Registered shares may be issued if at least 20% of their nominal value has been paid in. Registered shares are transferred by delivery of the endorsed share certificate(s), or by a written deed of assignment if no share certificates have been issued. In addition, registered shares may be made subject to a transfer restriction: the articles of incorporation may provide that registered shares may be transferred only with the consent of the corporation. In such case, the corporation may reject a request for consent to a transfer either for such cause as is stated in the articles of incorporation or if the corporation offers to acquire the shares from the seller at their intrinsic value. The possible causes of transfer restrictions are listed in the CO. Special provisions regarding transfer restrictions apply to corporations listed on a Swiss stock exchange.
Bearer shares may only be issued if their entire par value has been fully paid in. Bearer shares may not be subject to any transfer restrictions. Bearer shares are transferred by delivery of the share certificate(s) is any such certificates have been issued.
The identity of the shareholders is not recorded in the Commercial Register.
The contributions to the capital made by each partner determine the amount of his quota. The “quotas” of the individual partners may vary but must be at least CHF 1,000 or a multiple thereof. All quotas are recorded in a register specifying the names of the partners, the nominal amount of the quotas and the amount paid in on each partner’s quota. At the beginning of each calendar year, such register is filed with the competent Commercial Register at the place of domicile of the limited liability company. The register is open to public inspection. The quotas cannot be represented by a negotiable instrument such as the shares in a Swiss corporation. The assignment of a quota requires the consent of at least three quarters of the entire capital. The articles of incorporation may make an assignment subject to certain conditions or may even prohibit the assignment at all. The assignment is only valid if recorded in a notarized deed.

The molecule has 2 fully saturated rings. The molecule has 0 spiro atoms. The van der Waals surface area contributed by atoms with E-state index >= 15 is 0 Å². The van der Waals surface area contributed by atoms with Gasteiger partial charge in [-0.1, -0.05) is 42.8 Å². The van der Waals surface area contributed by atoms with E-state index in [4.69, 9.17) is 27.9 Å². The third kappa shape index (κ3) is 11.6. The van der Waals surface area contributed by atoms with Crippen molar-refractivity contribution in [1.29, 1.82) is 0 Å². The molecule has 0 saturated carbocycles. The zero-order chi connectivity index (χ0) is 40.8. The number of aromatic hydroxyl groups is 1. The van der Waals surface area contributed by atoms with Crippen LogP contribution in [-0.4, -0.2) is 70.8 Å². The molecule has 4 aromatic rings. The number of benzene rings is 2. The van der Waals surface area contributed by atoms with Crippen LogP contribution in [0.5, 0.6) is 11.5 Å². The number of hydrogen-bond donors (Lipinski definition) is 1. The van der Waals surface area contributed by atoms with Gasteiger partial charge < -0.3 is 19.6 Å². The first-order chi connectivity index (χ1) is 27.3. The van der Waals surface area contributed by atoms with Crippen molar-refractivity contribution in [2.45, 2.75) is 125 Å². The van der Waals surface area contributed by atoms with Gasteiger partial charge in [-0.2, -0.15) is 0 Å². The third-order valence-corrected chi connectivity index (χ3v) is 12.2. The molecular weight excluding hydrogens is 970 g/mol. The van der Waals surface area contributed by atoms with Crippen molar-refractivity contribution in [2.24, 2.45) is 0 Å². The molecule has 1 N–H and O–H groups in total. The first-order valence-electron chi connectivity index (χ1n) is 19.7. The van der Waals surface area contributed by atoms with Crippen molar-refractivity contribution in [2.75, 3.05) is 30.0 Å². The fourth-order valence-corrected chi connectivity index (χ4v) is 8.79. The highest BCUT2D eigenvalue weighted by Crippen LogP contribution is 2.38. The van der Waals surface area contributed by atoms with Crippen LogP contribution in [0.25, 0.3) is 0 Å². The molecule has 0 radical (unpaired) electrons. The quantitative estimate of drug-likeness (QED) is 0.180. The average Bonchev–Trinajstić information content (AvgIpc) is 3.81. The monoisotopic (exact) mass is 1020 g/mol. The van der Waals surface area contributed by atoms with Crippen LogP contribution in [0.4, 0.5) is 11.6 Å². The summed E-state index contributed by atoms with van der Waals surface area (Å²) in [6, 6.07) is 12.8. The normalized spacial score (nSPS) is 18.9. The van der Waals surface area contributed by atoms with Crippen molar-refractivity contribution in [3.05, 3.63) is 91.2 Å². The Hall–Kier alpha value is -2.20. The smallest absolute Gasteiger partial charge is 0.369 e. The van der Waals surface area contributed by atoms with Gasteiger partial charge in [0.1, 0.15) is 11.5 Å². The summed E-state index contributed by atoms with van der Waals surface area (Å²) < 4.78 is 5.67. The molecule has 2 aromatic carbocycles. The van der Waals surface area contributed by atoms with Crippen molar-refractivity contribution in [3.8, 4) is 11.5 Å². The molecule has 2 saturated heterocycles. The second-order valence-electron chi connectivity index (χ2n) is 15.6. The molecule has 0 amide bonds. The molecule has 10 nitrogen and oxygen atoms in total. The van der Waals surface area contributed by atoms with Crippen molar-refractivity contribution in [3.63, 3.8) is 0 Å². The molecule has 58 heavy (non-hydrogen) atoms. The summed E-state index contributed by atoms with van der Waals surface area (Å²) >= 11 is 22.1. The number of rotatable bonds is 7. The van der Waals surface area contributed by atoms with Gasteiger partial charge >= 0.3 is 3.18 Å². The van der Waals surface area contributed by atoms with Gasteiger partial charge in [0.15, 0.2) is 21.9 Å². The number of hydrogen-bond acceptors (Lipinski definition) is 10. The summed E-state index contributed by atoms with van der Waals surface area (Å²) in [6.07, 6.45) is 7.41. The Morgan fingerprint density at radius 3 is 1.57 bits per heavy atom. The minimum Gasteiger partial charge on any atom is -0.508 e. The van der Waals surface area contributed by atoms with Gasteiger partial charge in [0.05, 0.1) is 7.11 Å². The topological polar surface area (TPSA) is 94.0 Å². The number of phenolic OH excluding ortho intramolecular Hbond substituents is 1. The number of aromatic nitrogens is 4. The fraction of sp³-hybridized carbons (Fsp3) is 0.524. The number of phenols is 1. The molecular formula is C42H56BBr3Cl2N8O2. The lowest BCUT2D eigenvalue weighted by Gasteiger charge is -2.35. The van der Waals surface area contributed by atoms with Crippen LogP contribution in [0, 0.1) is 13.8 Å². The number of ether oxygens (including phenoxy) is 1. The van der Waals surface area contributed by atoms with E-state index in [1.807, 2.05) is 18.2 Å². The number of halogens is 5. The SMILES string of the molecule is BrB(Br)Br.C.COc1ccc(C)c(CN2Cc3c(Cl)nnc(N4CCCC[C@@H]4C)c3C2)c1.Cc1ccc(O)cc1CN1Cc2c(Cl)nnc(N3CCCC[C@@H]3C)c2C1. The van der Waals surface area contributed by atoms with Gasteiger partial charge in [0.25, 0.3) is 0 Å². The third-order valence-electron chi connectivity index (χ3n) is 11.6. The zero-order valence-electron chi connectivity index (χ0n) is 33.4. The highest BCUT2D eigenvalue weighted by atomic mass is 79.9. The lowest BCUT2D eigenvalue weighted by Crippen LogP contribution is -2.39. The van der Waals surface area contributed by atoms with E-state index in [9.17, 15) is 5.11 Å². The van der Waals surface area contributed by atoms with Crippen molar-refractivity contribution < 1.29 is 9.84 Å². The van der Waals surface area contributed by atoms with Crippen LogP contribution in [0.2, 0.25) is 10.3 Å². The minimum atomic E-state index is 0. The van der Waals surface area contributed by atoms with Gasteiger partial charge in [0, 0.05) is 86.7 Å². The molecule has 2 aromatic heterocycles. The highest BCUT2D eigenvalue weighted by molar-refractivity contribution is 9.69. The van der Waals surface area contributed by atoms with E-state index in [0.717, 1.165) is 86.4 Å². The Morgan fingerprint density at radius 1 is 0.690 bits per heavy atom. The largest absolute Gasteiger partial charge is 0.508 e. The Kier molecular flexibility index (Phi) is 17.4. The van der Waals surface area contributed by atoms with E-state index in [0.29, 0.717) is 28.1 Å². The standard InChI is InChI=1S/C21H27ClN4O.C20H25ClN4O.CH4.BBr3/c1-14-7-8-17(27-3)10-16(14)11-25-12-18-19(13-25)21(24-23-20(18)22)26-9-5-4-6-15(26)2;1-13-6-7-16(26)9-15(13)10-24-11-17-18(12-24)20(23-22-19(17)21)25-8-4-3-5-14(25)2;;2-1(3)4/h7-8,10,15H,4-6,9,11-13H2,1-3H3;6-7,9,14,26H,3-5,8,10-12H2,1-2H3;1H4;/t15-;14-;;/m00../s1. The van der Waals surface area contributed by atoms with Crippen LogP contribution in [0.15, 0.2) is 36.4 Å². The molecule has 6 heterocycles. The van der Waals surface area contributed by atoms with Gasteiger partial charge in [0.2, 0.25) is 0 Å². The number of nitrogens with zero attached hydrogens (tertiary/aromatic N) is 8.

The incorporation of a Swiss corporation requires three persons or entities acting as incorporators. Such persons need not be Swiss citizens or residents. The incorporators may, by notarized power of attorney, appoint one or more proxies to form the corporation on their behalf. Accordingly, their presence in Switzerland is not required. If the power of attorney is notarized outside Switzerland, it must be accompanied by a so-called apostille under The Hague Convention or super-legalized by a certification by a Swiss embassy or consulate relating to the capacity of the foreign notary.
Filing with Federal
The corporation becomes a legal entity only upon its registration in the Commercial Register.
Notice of the registration is published in the Swiss Official Gazette of Commerce.
The entire registration process normally takes approximately two to three weeks from the date of the incorporation meeting, but may be shortened to around three business days upon consultation with the competent Commercial Registry.
You will need to decide who will represent your company in Switzerland (directors, members of the board and auditors, if applicable). Foreign nationals are permitted to do so, but at least one managing director with sole executive signatory status, or two directors with joint executive signatory status, must be domiciled in Switzerland.
An official complete audit is required by companies which are either listed on the stock exchange or which fulfil at least two of the following criteria:
Assets exceeding SFr 10 million
Total revenue exceeding SFr 20 million
More than 50 full-time employees
Audit is optional for companies with fewer than 10 full-time employees (so called micro-companies).
For all other limited liability companies and corporations, a limited statutory audit is mandatory.
Corporations (AG) and
Limited Liability Companies(GmbH)
Swiss Corporation (AG)